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Sudbury architecture firm shifts gears in 24th year

When Sudbury -born brothers Jeff and Chris Perry formed their own architectural firm more than two decades ago, it was with the intention of providing a holistic, intimate experience for clients while giving back to the community in which they grew u
Brothers Chris (left) and Jeff Perry, of Perry + Perry Architects in Sudbury, have built their reputation on providing a holistic, inclusive approach to design and architecture. In their 24th year in operation, the pair is now looking to shift gears, becoming developers on a new, 32-unit seniors’ housing facility in Lively.

When Sudbury-born brothers Jeff and Chris Perry formed their own architectural firm more than two decades ago, it was with the intention of providing a holistic, intimate experience for clients while giving back to the community in which they grew up.

Since 1988, the brotherly duo has quietly been making its mark on the North, contributing to the built environment in the residential, recreational, industrial and commercial sectors in communities across Northern Ontario. Today Perry + Perry Architects is recognizable as a respected northern design firm, but it’s been a challenging road to get there.

“It’s been a long, gradual ascent in business,” said Jeff, who focuses his efforts on the institutional side of the business. “Hopefully we let our results and our relationships with people in the industry speak for themselves, and hopefully over the long period it’s proven successful. We’re starting now to finally feel the benefits.”

Elder brother Jeff was the first to foray into the industry, studying at the University of Notre Dame in the U.S. on a hockey scholarship before returning to his hometown, where he worked at a local firm before opening his own practice. Chris joined his brother after completing his own studies at McGill University.

It was always their intention to return to Sudbury to practise together, where they were keen to develop a non-traditional approach to architecture and design that would be engaging, respectful, sustainable and, perhaps most importantly, fun for them and their clients.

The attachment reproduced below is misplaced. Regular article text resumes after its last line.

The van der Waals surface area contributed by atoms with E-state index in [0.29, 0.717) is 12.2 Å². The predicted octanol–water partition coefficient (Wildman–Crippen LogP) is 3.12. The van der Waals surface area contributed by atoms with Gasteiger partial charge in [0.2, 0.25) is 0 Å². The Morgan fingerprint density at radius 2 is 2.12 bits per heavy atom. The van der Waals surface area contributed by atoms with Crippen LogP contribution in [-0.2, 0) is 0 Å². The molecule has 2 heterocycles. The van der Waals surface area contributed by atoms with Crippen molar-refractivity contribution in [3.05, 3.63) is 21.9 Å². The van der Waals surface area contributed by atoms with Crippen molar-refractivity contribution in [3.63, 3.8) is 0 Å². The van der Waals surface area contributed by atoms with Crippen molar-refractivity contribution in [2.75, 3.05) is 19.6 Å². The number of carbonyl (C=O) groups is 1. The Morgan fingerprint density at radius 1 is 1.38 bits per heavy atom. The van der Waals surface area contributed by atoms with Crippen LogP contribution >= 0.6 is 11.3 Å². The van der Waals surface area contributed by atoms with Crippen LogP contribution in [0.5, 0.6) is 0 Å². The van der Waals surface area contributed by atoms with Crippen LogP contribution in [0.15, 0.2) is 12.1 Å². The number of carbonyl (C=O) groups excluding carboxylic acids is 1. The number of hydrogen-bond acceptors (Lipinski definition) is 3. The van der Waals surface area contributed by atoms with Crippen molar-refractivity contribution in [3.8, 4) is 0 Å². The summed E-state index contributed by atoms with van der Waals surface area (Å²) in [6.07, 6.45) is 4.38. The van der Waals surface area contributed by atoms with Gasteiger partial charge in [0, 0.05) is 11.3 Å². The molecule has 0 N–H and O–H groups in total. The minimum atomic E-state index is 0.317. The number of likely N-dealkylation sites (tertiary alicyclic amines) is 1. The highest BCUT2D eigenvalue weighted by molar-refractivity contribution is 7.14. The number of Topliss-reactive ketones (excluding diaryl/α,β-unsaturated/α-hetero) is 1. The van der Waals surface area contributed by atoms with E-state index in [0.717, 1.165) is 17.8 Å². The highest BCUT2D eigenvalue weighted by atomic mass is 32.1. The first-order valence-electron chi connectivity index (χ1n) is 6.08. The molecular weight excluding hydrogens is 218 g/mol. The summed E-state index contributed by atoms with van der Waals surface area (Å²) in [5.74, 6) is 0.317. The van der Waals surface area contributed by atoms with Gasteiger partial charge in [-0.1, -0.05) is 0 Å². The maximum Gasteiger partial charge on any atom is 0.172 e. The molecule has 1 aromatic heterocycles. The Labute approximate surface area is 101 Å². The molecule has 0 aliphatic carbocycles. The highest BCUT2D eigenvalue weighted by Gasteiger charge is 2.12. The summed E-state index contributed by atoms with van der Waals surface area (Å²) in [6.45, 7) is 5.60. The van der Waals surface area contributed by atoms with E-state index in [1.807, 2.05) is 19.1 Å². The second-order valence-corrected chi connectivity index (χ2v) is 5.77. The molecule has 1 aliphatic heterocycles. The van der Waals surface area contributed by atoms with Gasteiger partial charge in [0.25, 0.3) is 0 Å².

“It’s not so much what we do, but how we do it,” said Chris, who gravitates towards more community-minded projects. “We like to believe we provide a holistic approach and holistic methodology to our clients, to our contractors, to the community in general, so they experience a different approach.”

The traditional approach to architecture is an adversarial one in which the architect is tasked with coordinating all the involved parties, who are operating in a pecking order of tasks and responsibilities, Jeff said. The brothers instead emphasize a team approach, diligently working to build strong relationships with everyone involved in a project, putting them on an equal playing field and eliminating the hierarchy.

They additionally try to look beyond the immediate project and consider how it fits into the community around it, Chris said. Social, political, financial, health and safety, and cultural considerations are all taken into account when bringing a project together.

“With each project, if we can have a discussion about these impacts and what our projects can do to contribute to the greater community, and vice versa, the more effectively we can sustainably deliver that,” Chris said. “When we get our clients and our project team thinking about it, they realize the project has a much bigger impact on the community, that they have a lot more ownership and a lot more understanding about the how and why of what we’re doing.”

Maintaining a staff of eight in a small downtown office makes the experience an intimate, personalized one for their clients, but the brothers’ connections in the industry mean they can contract or expand their workforce as needed.

Now in its 24th year, the firm is shifting direction, looking to add developer to its repertoire. The firm has received government grant money to move forward with a 32-unit seniors’ housing facility in Lively, just outside of Sudbury, to help alleviate the alternate level of care (ALC) issues in the city. The facility is being built on property owned by the brothers, and they will serve as developers on the project.

“We are the builders, we are the designers, we are the developers and we are the owners,” Jeff said. “That’s the epitome of the architect as developer, and we have a strong belief that architects in general have probably a better foundation to play that role in society than anybody else out there because of our sensitivities.

“You end up with a better process, a better product, less risk and a lot more fun,” he added. “We just think the net result is so much greater. At the end of the day, you get a better product, a happier client and at much less cost.”